Basin meeting in Dubbo

STAFF of the Murray-Darling Basin Authority have waded into calmer waters in Dubbo, where their advice has not been drowned out by a vocal crowd fearful for the future.

The authority’s “open house” yesterday was a far cry from the loud and angst-ridden public meeting it staged in the city 16 months ago.

About 1000 irate and upset Macquarie Valley residents converged on Dubbo Regional Theatre and Convention Centre (DRTCC) in early November 2010, where the majority made it clear that the guide to the draft Murray-Darling Basin Plan was not acceptable.

Yesterday they came in dozens, not hundreds, to sit at four round tables in the DRTCC foyer, and ask technical questions about the draft Murray-Darling Basin Plan with authority staff.

There was plenty of noise but no shouting at the event preceded by private talks between the authority’s chief executive officer Dr Rhondda Dickson and people who “live and breathe water management”, according to an authority staffer.

They included representatives of Warren and Narromine shire councils, Macquarie River Food and Fibre, floodplain graziers, the NSW Office of Environment and Heritage and State Water.

“As you would expect, there were different views and opinions,” Dr Dickson said.

“But... people wanted to get the plan settled to remove uncertainty.”

Dr Dickson said the 90-minute open house was not only of benefit to the public.

“We hope out of this one that we get the views of as many different people as we can,” she said.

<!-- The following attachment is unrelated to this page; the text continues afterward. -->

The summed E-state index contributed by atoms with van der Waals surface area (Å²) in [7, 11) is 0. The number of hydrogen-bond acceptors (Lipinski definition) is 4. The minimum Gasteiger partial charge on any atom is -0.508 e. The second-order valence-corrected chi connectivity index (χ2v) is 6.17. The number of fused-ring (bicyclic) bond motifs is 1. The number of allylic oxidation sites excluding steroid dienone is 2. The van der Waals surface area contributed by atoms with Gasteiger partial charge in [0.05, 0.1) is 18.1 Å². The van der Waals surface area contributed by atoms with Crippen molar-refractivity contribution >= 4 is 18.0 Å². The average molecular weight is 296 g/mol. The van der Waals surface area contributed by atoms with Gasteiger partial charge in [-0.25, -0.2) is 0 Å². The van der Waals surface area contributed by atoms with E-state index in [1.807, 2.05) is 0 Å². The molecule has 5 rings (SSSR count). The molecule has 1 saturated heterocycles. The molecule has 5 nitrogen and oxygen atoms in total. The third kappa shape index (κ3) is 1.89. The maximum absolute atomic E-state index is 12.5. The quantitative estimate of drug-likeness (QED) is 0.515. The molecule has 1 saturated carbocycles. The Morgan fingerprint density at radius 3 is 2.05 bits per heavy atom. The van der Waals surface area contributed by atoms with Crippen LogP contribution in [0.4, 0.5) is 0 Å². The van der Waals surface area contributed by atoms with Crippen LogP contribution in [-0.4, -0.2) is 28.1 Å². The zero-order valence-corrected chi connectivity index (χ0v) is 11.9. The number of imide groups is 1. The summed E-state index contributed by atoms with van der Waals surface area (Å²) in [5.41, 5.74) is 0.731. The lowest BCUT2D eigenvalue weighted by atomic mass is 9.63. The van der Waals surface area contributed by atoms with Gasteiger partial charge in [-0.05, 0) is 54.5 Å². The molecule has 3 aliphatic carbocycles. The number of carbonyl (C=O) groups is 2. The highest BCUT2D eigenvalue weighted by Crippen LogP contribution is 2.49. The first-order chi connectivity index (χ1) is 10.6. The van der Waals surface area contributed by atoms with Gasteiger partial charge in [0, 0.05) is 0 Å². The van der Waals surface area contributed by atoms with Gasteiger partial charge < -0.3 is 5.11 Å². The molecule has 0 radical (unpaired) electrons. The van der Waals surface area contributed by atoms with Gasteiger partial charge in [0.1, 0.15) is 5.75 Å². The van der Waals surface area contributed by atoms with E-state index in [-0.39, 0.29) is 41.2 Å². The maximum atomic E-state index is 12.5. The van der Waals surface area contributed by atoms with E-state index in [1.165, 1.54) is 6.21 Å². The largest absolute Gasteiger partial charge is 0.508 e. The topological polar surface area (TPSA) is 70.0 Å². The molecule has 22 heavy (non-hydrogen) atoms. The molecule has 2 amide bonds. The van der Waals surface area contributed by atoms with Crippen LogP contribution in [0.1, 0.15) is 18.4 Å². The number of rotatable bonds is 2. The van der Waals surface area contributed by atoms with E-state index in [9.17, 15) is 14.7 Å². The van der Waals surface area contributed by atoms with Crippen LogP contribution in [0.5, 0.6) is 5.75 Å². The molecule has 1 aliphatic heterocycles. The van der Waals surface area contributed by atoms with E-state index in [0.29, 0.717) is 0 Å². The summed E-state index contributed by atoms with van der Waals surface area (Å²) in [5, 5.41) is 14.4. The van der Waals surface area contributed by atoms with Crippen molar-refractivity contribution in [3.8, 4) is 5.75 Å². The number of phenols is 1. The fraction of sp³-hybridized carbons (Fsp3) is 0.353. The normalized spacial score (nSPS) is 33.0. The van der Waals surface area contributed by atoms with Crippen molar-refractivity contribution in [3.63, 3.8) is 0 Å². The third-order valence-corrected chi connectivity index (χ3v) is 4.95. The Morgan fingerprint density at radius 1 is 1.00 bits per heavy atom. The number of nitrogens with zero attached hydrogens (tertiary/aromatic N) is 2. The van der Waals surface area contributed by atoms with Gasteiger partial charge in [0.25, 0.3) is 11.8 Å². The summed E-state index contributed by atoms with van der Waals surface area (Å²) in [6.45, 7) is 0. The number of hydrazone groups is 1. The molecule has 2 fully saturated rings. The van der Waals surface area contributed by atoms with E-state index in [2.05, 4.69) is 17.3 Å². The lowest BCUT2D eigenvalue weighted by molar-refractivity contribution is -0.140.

“There’s a lot of people with a very deep knowledge and understanding of how water works in their region and what the issues are. It is really good to have an opportunity to hear from them and for them to ask some really detailed questions.”

Warren Mayor Rex Wilson was seen deep in conversation with Dr Dickson as the open house got underway.

He has publicly called for another audit of the basin’s river system so recent post-drought data can inform the draft plan.

Dr Dickson responded with advice that another audit, based on data collected up until a year ago, was set to be released in 2012.

“What’s happened in the last two years is similar to the other floods that we’ve had in the past. All of the modelling and work we’ve done in coming up with our estimated diversion limit is based on what’s happened in past floods and past droughts,” she said.

The draft plan proposes 2750 gigalitres of water be returned to the environment, much of it from communities at the the southern end of the basin.

It identifies the Macquarie region’s sustainable diversion limit (SDL) as 669 gigalitres, down from the 2009 figure of 734.

The authority has confirmed that water returned to the environment since then covers the gap of 65 gigalitres.

The SDL is the amount of water that the authority believes can be taken from the basin without impacting on its health.

Dr Dickson yesterday said “good management” of water across many decades had saved the valley from further cuts.

Dr Dickson said the authority would encourage submissions on the draft plan up to April 16.

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